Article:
Book Review: New Anthology Includes Insights into the Journalistic Writing Process

“The Girl in the Window and Other True Tales: An Anthology with Tips for Finding, Reporting, and Writing Nonfiction Narratives,” by Lane DeGregory, The University of Chicago Press, 2023

I was barely a third of the way through “The Girl in the Window and Other True Tales” and ready to swear on my stack of AP Stylebooks that I had never read a better collection of great journalism. And that’s only half of what this anthology by Tampa Bay Times writer Lane DeGregory is.

The other half comprises annotations alongside each story by the Pulitzer winner (for the title story) about the insights, decisions, roadblocks, asides and changes in direction that occurred to her along the way.

This isn’t just for us press people (“inkasauruses,” a colleague I’m intentionally forgetting once said). While it’s great reading for reporters and writers, I’m guessing it would be interesting to anyone who wants a view of what “the media” – when it means “journalism” – is doing. It reveals what an insightful reporter is thinking and seeking during an interview. With, say, the ex-wife of a man who threw a kindergartner off a bridge, or while the reporter is watching a foster child appeal to a church congregation to adopt him.

This “real” media reporting isn’t a brand like Buzzfeed or People and it isn’t first and everywhere like local TV news or echo chamber-y like so much commercial media. I’d hate to rely on “human interest,” but there you are.

Reading her stories is like starting a documentary that sounds semi-interesting and quickly turns out to be mind-expanding.

Who would have thought that the last house in Rosewood, Florida, the site of racial tragedy, would be owned by a Japanese woman who survived an air raid in Saipan to be captured and interred in a camp and then meet an American soldier who would later connect with an old flame and leave her in a huge Victorian mansion (whew). Or that the story of a stuffed elephant lost out a car window would become a reflection on the expectations of a mother of herself – and a son of his mother?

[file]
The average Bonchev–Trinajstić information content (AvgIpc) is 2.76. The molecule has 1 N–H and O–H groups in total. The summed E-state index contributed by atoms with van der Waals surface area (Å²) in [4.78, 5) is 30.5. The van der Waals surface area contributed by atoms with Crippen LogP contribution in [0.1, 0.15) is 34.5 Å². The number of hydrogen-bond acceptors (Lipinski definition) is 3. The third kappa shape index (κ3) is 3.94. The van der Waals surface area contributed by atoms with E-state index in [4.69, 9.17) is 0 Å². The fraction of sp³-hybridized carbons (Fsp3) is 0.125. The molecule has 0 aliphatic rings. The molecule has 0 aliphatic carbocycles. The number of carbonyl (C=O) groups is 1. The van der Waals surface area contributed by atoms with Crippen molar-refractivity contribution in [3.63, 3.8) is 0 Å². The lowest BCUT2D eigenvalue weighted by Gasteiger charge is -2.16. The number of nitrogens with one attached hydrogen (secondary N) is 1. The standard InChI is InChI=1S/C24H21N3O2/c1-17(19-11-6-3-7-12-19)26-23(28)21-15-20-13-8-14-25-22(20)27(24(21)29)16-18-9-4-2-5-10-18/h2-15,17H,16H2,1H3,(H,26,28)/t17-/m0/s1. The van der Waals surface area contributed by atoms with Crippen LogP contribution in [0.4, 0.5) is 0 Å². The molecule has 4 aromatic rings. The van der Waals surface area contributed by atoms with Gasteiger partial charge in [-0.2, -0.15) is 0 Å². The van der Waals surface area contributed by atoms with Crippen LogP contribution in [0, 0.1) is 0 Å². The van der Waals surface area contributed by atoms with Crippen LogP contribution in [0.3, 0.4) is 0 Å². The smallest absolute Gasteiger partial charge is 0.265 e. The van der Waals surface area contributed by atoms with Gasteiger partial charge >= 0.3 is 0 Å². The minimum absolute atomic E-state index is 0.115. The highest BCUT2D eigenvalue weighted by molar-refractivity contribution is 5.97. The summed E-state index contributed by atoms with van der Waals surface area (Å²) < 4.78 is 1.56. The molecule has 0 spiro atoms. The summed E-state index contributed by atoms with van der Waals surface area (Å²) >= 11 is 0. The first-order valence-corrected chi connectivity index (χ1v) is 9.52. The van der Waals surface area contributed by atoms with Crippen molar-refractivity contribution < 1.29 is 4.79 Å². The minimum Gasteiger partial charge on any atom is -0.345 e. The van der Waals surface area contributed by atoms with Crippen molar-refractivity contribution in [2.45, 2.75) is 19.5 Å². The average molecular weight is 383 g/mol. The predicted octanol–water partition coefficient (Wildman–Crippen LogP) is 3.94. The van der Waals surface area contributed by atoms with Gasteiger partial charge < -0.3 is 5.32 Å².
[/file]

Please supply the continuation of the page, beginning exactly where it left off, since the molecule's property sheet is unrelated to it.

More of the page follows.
I must say I’ve never read anything quite like the title story of a truly feral child for the detail and emotion DeGregory conjures effectively and without overreach.

At the same time I wonder if anyone with a full-time job would have the luxury of spending several days reporting a story anymore, as she did with nearly all of them. As many of us did, back when.

And now that I’ve finished the remaining two-thirds of this anthology I can only repeat my lede. “I swear on a stack of AP Stylebooks …”

Dayna Harpster has worked full time in journalism for 38 years – at weeklies, monthlies, and mostly dailies, including the Times-Picayune in New Orleans and the News-Press in Fort Myers. She was the editor for Expressions magazine for WGCU Public Media and now works as a communications specialist with the PBS station. She also teaches journalism classes for Florida Gulf Coast University. She recently completed a master’s degree in English literature.

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